Can you tell when a company's stock is about to implode? Few people have repeatedly and accurately predicted massive declines in the companies they follow. But the five steps I'm about to list might help improve your foresight when it comes to corporate calamities.

History serves an important lesson
Back in 2000, investors were blinded by the Internet sector's phenomenal growth. Many experts jumped on the tech bandwagon, but Wharton professor and writer Dr. Jeremy Siegel joined a small, vocal minority that failed to hear the siren song.

Siegel openly critiqued many Internet companies and their overly generous valuations, including networking giant Cisco Systems. This stock went from a high of $82 in 2000 to lows of $10.39 two years later, turning an investment of $10,000 into a pittance of just $1,267. In fact, Cisco brought Siegel fame -- and perhaps infamy -- when he discussed the company on CNN's Moneyline:

It's a super company. I would probably buy it at 80 times earnings, but at 150 times earnings? We have six stocks in the top 20 (market value) over 100. We have had no history of this. Never have stocks been worth over a hundred times earnings once they've gotten to the size of these companies.

Remember when that happened?
The rest, as they say, is history. In the ensuing fallout, giants such as Yahoo! and Oracle shed 80% or more. Siegel proved adept at identifying this dangerous trend, going on to write about it in The Future for Investors. While the book offers plenty of investing gems, I believe his five simple lessons for how to avoid losing money in a bubble are the most valuable:

  1. Valuations are critical.
  2. Never fall in love with your stocks.
  3. Beware of large, little-known companies.
  4. Avoid triple-digit price-to-earnings (P/E) ratios.
  5. Never short sell in a bubble.

Three questionable calls
With an eye toward lessons three and four, here are three stocks that may have gotten ahead of themselves:


Market Cap (billions)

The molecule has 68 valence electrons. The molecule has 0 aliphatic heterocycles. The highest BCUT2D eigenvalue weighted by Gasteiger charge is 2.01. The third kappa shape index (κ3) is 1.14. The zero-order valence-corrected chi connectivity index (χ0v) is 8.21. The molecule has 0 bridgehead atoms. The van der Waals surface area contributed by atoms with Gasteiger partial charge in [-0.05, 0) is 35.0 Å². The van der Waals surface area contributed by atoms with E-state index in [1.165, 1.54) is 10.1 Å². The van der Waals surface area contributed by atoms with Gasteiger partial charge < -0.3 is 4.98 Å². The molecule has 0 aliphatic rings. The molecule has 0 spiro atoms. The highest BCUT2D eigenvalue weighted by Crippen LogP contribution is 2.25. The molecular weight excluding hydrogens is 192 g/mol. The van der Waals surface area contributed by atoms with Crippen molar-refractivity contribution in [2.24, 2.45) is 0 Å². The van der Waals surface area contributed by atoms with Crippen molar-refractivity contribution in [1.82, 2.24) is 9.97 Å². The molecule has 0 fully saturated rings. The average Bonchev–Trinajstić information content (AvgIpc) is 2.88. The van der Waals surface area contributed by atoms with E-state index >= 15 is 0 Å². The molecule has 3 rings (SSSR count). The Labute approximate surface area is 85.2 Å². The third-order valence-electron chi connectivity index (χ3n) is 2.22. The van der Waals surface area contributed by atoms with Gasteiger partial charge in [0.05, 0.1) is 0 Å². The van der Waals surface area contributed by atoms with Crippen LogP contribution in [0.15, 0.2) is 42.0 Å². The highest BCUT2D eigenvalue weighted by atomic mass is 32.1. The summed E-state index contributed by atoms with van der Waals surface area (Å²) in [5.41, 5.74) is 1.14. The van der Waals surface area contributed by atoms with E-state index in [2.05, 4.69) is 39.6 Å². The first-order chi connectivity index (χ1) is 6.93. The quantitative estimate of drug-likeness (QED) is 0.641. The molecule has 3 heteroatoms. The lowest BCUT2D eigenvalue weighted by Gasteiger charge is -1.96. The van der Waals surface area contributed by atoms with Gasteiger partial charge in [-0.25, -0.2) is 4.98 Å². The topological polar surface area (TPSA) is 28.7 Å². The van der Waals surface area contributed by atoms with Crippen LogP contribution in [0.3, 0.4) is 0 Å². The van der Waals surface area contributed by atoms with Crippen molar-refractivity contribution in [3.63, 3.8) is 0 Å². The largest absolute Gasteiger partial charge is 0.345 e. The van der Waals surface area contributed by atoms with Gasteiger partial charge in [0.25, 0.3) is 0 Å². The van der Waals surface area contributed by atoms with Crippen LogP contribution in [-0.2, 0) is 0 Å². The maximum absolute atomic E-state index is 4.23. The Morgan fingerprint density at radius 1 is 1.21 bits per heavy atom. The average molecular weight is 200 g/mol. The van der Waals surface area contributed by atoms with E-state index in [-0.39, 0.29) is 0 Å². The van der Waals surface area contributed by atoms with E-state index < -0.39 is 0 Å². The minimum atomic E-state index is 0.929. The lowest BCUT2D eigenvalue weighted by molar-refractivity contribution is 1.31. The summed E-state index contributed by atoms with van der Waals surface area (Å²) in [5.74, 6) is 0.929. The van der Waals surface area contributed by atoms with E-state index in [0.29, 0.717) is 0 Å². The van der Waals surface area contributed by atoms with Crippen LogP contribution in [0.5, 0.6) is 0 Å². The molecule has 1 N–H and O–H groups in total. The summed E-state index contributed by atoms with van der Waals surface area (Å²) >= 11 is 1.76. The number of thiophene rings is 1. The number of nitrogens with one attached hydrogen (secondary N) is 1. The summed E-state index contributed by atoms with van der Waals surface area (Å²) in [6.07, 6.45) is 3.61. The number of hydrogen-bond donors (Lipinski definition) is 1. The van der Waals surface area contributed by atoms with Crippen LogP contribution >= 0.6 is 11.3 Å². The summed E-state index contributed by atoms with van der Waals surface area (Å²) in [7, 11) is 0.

Trailing P/E

Affymetrix (Nasdaq: AFFX)



AirMedia (Nasdaq: AMCN)



Microsemi (Nasdaq: MSCC)



*Per ADS, ended June 30, 2007.

Now, these companies might just go on to defy the odds. But I suspect you'll want to be on your game in case they miss their optimistic expectations.

Look elsewhere
Instead, Siegel and other investing gurus suggest finding companies that don't carry rich valuations, have clear-cut business models, and offer more than just simple growth opportunities. But that's not all.

In his book, Siegel suggests that investors might want to look toward industries whose growth lags expectations, and whose existence flies far below the average investor's radar. Why? A successful company in an underperforming industry can also be explosively profitable, because it will "maximize productivity and keep costs as low as possible" while simultaneously outliving competition. This translates to significant bottom-line appreciation.

Examine three small-cap stocks that have done just this in relatively sleepy industries:



Market Cap (in billions)

3-Year Annual Return

Trailing P/E

Rock-Tenn (NYSE: RKT)

Paper Products




Andersons (Nasdaq: ANDE)

Food Distribution




Robbins & Myers (NYSE: RBN)

Industrial Machinery




Forget the hype
Chasing hot companies in hot industries will often leave you burned. In the long run, a company's valuation will likely land squarely alongside its earnings capacity -- which is often unproven when a company sports a triple-digit P/E.

Instead, you're more likely to profit from small companies in underfollowed industries that have demonstrated a real ability to make money. We follow this strategy at our Motley Fool Hidden Gems small-cap investing service, and our recommendations are beating the market's average by nearly 20 percentage points.

You can take a look at the stocks Hidden Gems is recommending today by joining the service free for 30 days. Click here for more information.

Fool analyst Nick Kapur has no material position in any company mentioned above. Affymetrix is a Rule Breakers recommendation. The Fool has a disclosure policy.